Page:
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"Cold Calling" Sourcing Potential Freelance Clients

By: Beth Morrisey MLIS - Updated: 30 Dec 2012 | comments*Discuss
 
Cold Calling Work Clients Freelance

Cold calling is a sales technique that involves sourcing potential work clients, calling them in the first instance and selling goods or services. In the past cold calling was considered one of the best sales techniques around, but since the advent of the Internet and email it has lost some of its popularity. Freelance workers might still find that a certain amount of targeted cold calling will help them keep up their business levels.

Cold Calling Targets

Knowing who to cold call will help increase a freelance worker’s rates of success in this area. Coming up with an ideal profile for potential work clients is a great way to decide which of them will get a cold call. For example, freelance workers should decide what types of clients they would like, how much revenue these clients will make and how often they would need a freelancer’s help. Freelancers should also decide who they would like to speak to in an organisation and exactly what they hope to gain from the cold call.

Finding Cold Calling Targets

Once an ideal profile has been created for potential work clients, freelancers must begin sourcing actual organisations or individuals who fit this profile. Industry directories, membership lists from professional associations, alumni lists from certain colleges or universities and lists of organisations and individuals who recently advertised for help on online job sites can all be great starting places for freelancers sourcing potential cold call targets.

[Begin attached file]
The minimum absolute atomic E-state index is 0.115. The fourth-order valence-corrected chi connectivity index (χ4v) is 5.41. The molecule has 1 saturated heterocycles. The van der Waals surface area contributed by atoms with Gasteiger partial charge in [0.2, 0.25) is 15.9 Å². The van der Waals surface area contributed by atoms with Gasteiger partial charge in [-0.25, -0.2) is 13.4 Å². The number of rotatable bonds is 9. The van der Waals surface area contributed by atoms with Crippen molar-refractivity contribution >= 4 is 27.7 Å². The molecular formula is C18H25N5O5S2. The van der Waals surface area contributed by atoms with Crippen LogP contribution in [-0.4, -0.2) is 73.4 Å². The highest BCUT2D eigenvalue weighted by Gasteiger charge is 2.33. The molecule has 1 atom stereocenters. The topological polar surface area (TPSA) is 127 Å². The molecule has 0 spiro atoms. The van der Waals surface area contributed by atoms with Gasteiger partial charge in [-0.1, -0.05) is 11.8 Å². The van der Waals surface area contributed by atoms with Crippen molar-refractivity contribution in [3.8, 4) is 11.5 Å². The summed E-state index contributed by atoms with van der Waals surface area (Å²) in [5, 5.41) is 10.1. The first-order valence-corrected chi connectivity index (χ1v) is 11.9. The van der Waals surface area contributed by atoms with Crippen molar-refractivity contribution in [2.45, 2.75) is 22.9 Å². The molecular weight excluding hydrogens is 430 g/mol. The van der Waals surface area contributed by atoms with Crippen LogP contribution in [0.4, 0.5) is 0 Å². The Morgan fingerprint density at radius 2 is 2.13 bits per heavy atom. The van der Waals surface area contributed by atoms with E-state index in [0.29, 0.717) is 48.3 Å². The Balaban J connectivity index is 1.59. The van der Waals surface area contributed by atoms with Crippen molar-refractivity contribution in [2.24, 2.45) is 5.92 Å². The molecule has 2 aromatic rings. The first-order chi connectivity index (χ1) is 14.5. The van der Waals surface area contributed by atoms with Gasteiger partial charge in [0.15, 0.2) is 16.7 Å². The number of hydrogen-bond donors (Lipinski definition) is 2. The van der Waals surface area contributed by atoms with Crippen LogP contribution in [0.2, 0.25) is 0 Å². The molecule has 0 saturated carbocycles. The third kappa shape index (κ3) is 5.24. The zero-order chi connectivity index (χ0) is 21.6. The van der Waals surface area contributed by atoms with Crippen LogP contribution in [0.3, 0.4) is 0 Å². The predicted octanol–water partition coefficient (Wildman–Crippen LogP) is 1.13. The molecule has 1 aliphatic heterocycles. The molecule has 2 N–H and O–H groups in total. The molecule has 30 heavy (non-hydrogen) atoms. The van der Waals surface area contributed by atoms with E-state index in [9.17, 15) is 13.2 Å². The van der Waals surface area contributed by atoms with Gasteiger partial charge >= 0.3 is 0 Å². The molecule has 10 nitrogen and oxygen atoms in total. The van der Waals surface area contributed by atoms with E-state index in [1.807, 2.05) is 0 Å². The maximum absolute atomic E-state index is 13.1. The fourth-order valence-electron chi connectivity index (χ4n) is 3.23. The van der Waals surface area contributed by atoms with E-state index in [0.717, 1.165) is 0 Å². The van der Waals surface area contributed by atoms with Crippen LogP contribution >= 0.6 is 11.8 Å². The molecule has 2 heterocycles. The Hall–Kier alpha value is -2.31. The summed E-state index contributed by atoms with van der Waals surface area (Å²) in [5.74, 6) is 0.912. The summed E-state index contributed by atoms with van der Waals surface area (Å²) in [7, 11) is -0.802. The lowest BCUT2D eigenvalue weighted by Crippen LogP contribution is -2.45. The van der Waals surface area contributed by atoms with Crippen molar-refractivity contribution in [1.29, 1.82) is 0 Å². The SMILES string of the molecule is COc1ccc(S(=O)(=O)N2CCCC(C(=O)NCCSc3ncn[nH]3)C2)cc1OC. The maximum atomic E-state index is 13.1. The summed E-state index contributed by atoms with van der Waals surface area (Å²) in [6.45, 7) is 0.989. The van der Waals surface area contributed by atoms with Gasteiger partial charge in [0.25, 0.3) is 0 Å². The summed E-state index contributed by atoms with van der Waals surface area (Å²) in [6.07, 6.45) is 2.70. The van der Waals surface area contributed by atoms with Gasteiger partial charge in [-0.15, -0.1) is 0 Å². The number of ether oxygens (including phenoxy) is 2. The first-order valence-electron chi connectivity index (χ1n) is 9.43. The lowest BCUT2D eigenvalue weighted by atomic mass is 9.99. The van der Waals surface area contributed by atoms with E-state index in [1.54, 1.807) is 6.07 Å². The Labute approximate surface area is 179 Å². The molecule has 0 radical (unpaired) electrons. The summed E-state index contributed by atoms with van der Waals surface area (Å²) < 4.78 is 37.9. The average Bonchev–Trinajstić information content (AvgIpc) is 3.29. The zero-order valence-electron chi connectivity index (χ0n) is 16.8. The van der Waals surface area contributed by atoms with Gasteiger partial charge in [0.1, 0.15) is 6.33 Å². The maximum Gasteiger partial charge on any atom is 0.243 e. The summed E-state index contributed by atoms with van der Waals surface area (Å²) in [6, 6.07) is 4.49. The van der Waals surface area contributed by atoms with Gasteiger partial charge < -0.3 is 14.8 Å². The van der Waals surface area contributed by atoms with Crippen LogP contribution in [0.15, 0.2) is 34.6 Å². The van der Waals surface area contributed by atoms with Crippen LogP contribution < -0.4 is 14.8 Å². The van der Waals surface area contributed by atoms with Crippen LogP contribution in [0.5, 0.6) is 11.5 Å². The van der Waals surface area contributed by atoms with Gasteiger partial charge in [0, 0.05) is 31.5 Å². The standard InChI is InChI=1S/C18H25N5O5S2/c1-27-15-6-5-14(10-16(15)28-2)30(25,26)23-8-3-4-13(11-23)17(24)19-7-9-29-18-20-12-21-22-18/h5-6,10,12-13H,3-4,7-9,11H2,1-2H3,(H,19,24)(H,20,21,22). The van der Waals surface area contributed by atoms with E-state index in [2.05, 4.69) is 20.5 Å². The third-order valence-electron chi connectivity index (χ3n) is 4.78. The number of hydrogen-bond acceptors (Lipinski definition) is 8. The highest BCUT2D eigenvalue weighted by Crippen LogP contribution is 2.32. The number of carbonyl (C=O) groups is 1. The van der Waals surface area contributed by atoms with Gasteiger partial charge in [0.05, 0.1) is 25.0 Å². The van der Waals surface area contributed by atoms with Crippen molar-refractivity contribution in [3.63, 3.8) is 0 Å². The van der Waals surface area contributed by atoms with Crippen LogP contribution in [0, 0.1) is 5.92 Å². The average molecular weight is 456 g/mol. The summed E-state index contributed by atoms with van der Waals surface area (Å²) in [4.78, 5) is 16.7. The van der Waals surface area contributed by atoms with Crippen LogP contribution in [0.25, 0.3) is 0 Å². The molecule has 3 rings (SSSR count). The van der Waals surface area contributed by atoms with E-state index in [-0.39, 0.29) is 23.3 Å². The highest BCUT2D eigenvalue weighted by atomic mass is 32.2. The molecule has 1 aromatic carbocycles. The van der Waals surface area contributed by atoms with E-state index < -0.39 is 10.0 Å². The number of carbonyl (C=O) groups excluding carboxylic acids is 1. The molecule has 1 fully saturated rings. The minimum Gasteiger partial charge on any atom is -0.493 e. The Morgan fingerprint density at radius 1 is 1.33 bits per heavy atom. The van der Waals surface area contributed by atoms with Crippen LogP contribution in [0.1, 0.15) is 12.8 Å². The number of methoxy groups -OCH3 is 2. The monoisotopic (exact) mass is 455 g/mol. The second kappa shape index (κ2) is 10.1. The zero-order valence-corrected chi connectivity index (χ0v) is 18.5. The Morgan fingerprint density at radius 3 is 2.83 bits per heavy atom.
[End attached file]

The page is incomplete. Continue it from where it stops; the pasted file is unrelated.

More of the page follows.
Cold Calling Scripts

There is no reason for a freelancer to reinvent the wheel every time (s)he makes a cold call. Instead, freelancers can come up with generic scripts to help them get through all of the calls. A simple introduction of who you are, where your calling from and what you’d like to talk about is all a freelancer needs to reveal while cold calling. Even if a freelancer is actively selling something, this information should not be revealed until later in the conversation after the client has agreed to speak. Having a short script prepared for voice mails is also important for freelance workers.

Tips For Cold Calling Success

Working from a list is important when making cold calls. Not only will the list help a freelancer systematically place the calls, but it will allow him or her to note the response to each call as well. Freelancers should use a professional, rather than enthusiastic “sales” tone, when making calls and should remain professional at all times. Asking if further information can be sent, rather than attempting to sell something over the phone, is also a good idea. Freelancers will likely find that few people are willing to commit to something on the spot and without looking over more information.

Following Up On Cold Calls

Freelancers who are invited to send further information to a potential client should do so immediately. Whether the information is sent via the post or via email, it should be sent within 24 hours of the call at maximum. Using an established information pack, with a generic cover letter referencing the information request, is all that a freelancer needs to send out in this instance. Checking again to make sure that this information was received, and if the potential client would like to do anything with it, is also important for freelance workers.

Cold calling is a sales technique that used to enjoy great popularity. Today cold calling may not yield many actual sales, but it is a great way for freelancers to introduce themselves and get their name, and business information, into the hands of a wider audience.

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